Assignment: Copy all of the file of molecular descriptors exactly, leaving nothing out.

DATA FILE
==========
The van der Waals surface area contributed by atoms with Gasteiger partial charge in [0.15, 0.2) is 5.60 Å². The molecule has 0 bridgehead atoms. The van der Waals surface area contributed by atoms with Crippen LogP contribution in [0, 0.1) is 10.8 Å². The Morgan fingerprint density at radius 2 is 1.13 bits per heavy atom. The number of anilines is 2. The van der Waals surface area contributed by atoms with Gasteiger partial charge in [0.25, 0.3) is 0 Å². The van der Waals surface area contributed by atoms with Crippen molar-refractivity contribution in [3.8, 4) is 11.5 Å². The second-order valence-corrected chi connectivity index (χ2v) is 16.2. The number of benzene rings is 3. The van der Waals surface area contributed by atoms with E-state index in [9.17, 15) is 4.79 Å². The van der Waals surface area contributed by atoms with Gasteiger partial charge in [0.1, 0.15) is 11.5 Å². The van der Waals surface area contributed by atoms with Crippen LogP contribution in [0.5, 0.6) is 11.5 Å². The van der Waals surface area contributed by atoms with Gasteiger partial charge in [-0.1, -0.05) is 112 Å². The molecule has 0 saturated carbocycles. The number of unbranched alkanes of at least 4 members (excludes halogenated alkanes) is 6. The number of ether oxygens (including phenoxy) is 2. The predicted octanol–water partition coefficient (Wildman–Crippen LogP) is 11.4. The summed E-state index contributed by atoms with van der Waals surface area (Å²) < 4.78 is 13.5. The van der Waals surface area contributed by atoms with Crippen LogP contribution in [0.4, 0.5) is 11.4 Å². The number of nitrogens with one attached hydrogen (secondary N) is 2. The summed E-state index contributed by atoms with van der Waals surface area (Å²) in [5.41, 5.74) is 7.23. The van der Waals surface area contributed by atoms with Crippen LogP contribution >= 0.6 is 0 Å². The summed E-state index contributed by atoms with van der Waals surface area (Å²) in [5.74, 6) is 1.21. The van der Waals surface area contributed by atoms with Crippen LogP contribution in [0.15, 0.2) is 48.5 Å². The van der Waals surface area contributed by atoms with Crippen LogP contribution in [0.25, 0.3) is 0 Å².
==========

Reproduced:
The van der Waals surface area contributed by atoms with Gasteiger partial charge in [0.15, 0.2) is 5.60 Å². The molecule has 0 bridgehead atoms. The van der Waals surface area contributed by atoms with Crippen LogP contribution in [0, 0.1) is 10.8 Å². The Morgan fingerprint density at radius 2 is 1.13 bits per heavy atom. The number of anilines is 2. The van der Waals surface area contributed by atoms with Gasteiger partial charge in [0.25, 0.3) is 0 Å². The van der Waals surface area contributed by atoms with Crippen molar-refractivity contribution in [3.8, 4) is 11.5 Å². The second-order valence-corrected chi connectivity index (χ2v) is 16.2. The number of benzene rings is 3. The van der Waals surface area contributed by atoms with E-state index in [9.17, 15) is 4.79 Å². The van der Waals surface area contributed by atoms with Gasteiger partial charge in [0.1, 0.15) is 11.5 Å². The van der Waals surface area contributed by atoms with Crippen LogP contribution in [0.5, 0.6) is 11.5 Å². The van der Waals surface area contributed by atoms with Gasteiger partial charge in [-0.1, -0.05) is 112 Å². The molecule has 0 saturated carbocycles. The number of unbranched alkanes of at least 4 members (excludes halogenated alkanes) is 6. The number of ether oxygens (including phenoxy) is 2. The predicted octanol–water partition coefficient (Wildman–Crippen LogP) is 11.4. The summed E-state index contributed by atoms with van der Waals surface area (Å²) < 4.78 is 13.5. The van der Waals surface area contributed by atoms with Crippen LogP contribution in [0.4, 0.5) is 11.4 Å². The number of nitrogens with one attached hydrogen (secondary N) is 2. The summed E-state index contributed by atoms with van der Waals surface area (Å²) in [5.41, 5.74) is 7.23. The van der Waals surface area contributed by atoms with Crippen LogP contribution >= 0.6 is 0 Å². The summed E-state index contributed by atoms with van der Waals surface area (Å²) in [5.74, 6) is 1.21. The van der Waals surface area contributed by atoms with Crippen LogP contribution in [0.15, 0.2) is 48.5 Å². The van der Waals surface area contributed by atoms with Crippen LogP contribution in [0.25, 0.3) is 0 Å².